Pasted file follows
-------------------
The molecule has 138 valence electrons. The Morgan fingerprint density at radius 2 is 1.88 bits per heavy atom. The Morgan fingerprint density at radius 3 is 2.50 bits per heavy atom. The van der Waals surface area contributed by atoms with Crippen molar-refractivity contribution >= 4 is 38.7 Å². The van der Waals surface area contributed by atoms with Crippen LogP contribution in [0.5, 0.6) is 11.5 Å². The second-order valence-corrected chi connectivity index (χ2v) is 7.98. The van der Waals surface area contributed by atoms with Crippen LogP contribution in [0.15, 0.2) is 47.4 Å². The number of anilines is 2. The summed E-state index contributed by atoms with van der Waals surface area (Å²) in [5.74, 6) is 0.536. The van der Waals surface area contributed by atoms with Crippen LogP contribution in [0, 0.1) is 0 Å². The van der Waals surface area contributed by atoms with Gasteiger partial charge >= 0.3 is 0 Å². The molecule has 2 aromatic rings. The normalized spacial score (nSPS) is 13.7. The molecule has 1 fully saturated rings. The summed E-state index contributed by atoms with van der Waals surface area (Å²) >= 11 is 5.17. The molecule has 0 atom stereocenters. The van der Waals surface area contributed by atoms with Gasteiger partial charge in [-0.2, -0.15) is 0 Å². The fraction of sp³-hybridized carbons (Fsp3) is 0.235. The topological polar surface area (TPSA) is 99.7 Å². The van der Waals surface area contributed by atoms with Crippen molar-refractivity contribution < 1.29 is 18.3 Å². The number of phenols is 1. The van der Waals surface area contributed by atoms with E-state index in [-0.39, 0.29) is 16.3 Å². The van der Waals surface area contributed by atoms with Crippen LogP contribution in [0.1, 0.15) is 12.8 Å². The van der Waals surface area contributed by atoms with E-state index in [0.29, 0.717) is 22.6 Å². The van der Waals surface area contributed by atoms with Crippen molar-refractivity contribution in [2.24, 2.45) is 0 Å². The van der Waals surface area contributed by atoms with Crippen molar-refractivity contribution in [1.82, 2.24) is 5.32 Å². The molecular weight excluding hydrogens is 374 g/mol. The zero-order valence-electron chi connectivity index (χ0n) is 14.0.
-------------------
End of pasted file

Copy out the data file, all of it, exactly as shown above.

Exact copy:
The molecule has 138 valence electrons. The Morgan fingerprint density at radius 2 is 1.88 bits per heavy atom. The Morgan fingerprint density at radius 3 is 2.50 bits per heavy atom. The van der Waals surface area contributed by atoms with Crippen molar-refractivity contribution >= 4 is 38.7 Å². The van der Waals surface area contributed by atoms with Crippen LogP contribution in [0.5, 0.6) is 11.5 Å². The second-order valence-corrected chi connectivity index (χ2v) is 7.98. The van der Waals surface area contributed by atoms with Crippen LogP contribution in [0.15, 0.2) is 47.4 Å². The number of anilines is 2. The summed E-state index contributed by atoms with van der Waals surface area (Å²) in [5.74, 6) is 0.536. The van der Waals surface area contributed by atoms with Crippen LogP contribution in [0, 0.1) is 0 Å². The van der Waals surface area contributed by atoms with Gasteiger partial charge >= 0.3 is 0 Å². The molecule has 2 aromatic rings. The normalized spacial score (nSPS) is 13.7. The molecule has 1 fully saturated rings. The summed E-state index contributed by atoms with van der Waals surface area (Å²) >= 11 is 5.17. The molecule has 0 atom stereocenters. The van der Waals surface area contributed by atoms with Gasteiger partial charge in [-0.2, -0.15) is 0 Å². The fraction of sp³-hybridized carbons (Fsp3) is 0.235. The topological polar surface area (TPSA) is 99.7 Å². The van der Waals surface area contributed by atoms with Crippen molar-refractivity contribution < 1.29 is 18.3 Å². The number of phenols is 1. The van der Waals surface area contributed by atoms with E-state index in [-0.39, 0.29) is 16.3 Å². The van der Waals surface area contributed by atoms with Crippen LogP contribution in [0.1, 0.15) is 12.8 Å². The van der Waals surface area contributed by atoms with E-state index in [0.29, 0.717) is 22.6 Å². The van der Waals surface area contributed by atoms with Crippen molar-refractivity contribution in [2.24, 2.45) is 0 Å². The van der Waals surface area contributed by atoms with Crippen molar-refractivity contribution in [1.82, 2.24) is 5.32 Å². The molecular weight excluding hydrogens is 374 g/mol. The zero-order valence-electron chi connectivity index (χ0n) is 14.0.